PITTSBURG -- For years, Pittsburg police have used surveillance cameras that display real-time videos on computers to help fight crime. Now, that same footage can also be viewed by officers on the small screen of their smartphones.
Pittsburg is the first police agency in Contra Costa County to use the application, which essentially extends existing surveillance capabilities to both Apple and Android smartphones.
Before police started using the smartphone application at the beginning of the year, footage had to be viewed on computers or in a monitoring room inside the police department. Viewing the footage on a smartphone frees officers from having to be in a fixed location to look at surveillance video recorded by 86 cameras placed in public locations that include intersections, gas stations and parks throughout the city.
"Our officers are on the street over 90 percent of the time. Their office is their patrol car. So being able to give them this app as a resource to use on their own device is huge," Lt. Ron Raman said. "Our city is utilizing technology that is available to help our officers remain safe, our community remain safe, and to arrest criminals."
While surveillance video can be viewed in patrol car computers, officers prefer to leave them free for law-enforcement communications, such as running license plates and checking on warrants.
Many Bay Area police departments are using surveillance cameras to deter crime by providing real-time monitoring of areas, record crimes in progress, and help police make decisions when deploying resources before they arrive at the scene. Recorded footage of criminal activity can provide leads for police to follow and used in court cases. Some locations where cameras are located have signs letting people know the area is under video surveillance, but that is not always the case. Smartphones provide officers with the means to check on an area that is miles away or just around the corner while on patrol either on foot on in a vehicle.
The same capabilities of being able to zoom in and zoom out of real-time and previously recorded footage that exists on computer screens or in the monitoring room also applies to the smart phone application.
Patrol officer Mike Keefe is among those using the application, which requires a password to log into the department's secure network.
"I think the most powerful tool for law enforcement is being able to be proactive. If you are reactive, you're not preventing crime. What the cameras allow you to do is be proactive," said Keefe while on patrol earlier this week.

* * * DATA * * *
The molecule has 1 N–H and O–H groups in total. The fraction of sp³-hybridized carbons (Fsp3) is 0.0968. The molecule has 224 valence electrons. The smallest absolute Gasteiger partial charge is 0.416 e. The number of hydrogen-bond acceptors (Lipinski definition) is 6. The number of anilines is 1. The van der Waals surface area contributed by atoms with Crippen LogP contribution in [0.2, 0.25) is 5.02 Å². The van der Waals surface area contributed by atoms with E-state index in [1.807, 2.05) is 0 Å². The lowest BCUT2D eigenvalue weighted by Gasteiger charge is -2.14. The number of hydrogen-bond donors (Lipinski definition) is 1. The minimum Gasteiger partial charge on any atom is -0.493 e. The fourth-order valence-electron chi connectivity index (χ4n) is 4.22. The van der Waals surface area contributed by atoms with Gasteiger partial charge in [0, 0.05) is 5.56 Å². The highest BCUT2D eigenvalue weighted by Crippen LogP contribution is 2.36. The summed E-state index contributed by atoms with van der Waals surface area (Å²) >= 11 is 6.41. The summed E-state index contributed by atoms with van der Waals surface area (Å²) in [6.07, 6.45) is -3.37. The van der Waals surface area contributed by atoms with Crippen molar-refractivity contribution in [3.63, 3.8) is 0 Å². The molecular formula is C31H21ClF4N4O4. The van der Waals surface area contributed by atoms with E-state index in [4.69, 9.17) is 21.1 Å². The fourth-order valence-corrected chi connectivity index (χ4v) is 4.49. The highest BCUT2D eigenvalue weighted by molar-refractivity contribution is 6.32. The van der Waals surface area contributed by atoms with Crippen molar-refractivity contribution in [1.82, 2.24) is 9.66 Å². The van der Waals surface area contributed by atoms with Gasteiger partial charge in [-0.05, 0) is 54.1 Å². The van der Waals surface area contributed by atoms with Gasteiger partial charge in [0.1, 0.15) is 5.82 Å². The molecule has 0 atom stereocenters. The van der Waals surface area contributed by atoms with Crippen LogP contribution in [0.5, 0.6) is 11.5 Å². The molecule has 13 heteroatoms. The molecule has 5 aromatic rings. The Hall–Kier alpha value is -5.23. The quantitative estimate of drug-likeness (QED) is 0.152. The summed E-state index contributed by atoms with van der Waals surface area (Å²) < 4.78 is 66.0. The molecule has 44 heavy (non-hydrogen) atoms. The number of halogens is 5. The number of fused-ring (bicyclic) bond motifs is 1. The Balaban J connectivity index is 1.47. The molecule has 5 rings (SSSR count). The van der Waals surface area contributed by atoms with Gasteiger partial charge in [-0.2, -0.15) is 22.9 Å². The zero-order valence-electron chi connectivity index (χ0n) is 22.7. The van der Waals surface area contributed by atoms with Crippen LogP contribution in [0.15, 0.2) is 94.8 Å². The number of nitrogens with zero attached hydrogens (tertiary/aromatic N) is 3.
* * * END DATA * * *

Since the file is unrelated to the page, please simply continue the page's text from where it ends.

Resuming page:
"In any city, a lot of drug transactions take place at gas stations," said Keefe, who has been instrumental in helping the department with its video surveillance strategy.
"We can back up around the corner and watch a gas station if we like. If we see what we believe to be suspicious activity, we can then investigate it further when the car pulls away."
The department first installed video surveillance cameras in 2005. Over the years, many of the cameras have been funded by Department of Homeland Security grants.
Pittsburg police use a network of cameras engineered and installed by Odin Systems Inc., a San Diego-based provider of video surveillance systems to law enforcement agencies. Odin uses a video surveillance management software system developed by Denmark-based Milestone Systems that includes a recent addition of the smartphone application.
"As of right now, Pittsburg has the most comprehensive surveillance system in Contra Costa County, if not all of Northern California," said Dustin Saylor, chief executive officer of Odin Systems.
Keefe recalled an arrest he made that was helped by viewing real-time footage with his smartphone of an individual at a bus stop who reached into a pocket and pulled out a glass pipe and began smoking rock cocaine.
"I sent an officer en route and watched until the officer got there to make sure (the individual) didn't discard it," he said. "Once the officer was there, they detained the individual, then I came over knowing (the individual) didn't discard anything and I located a sack of rock cocaine and a pipe."